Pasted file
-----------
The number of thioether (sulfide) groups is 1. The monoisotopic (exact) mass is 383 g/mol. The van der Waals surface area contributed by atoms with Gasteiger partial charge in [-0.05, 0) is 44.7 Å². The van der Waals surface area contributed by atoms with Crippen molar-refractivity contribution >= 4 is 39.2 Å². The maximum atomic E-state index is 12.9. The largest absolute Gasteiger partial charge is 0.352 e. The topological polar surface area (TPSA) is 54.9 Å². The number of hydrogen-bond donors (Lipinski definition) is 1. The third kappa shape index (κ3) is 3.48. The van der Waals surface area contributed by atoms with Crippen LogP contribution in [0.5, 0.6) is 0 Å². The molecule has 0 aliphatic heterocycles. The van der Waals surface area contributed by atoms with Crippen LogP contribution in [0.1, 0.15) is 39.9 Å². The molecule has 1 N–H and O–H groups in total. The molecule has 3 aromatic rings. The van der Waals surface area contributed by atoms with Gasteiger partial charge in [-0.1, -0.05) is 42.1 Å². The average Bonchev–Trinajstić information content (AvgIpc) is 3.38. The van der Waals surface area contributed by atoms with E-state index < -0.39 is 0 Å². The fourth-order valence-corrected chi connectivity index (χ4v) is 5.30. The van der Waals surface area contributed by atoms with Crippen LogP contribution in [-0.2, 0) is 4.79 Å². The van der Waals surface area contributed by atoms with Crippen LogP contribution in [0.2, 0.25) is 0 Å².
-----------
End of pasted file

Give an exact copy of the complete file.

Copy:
The number of thioether (sulfide) groups is 1. The monoisotopic (exact) mass is 383 g/mol. The van der Waals surface area contributed by atoms with Gasteiger partial charge in [-0.05, 0) is 44.7 Å². The van der Waals surface area contributed by atoms with Crippen molar-refractivity contribution >= 4 is 39.2 Å². The maximum atomic E-state index is 12.9. The largest absolute Gasteiger partial charge is 0.352 e. The topological polar surface area (TPSA) is 54.9 Å². The number of hydrogen-bond donors (Lipinski definition) is 1. The third kappa shape index (κ3) is 3.48. The van der Waals surface area contributed by atoms with Crippen LogP contribution in [0.5, 0.6) is 0 Å². The molecule has 0 aliphatic heterocycles. The van der Waals surface area contributed by atoms with Crippen LogP contribution in [0.1, 0.15) is 39.9 Å². The molecule has 1 N–H and O–H groups in total. The molecule has 3 aromatic rings. The van der Waals surface area contributed by atoms with Gasteiger partial charge in [-0.1, -0.05) is 42.1 Å². The average Bonchev–Trinajstić information content (AvgIpc) is 3.38. The van der Waals surface area contributed by atoms with E-state index < -0.39 is 0 Å². The fourth-order valence-corrected chi connectivity index (χ4v) is 5.30. The van der Waals surface area contributed by atoms with Crippen LogP contribution in [-0.2, 0) is 4.79 Å². The van der Waals surface area contributed by atoms with Crippen LogP contribution in [0.2, 0.25) is 0 Å².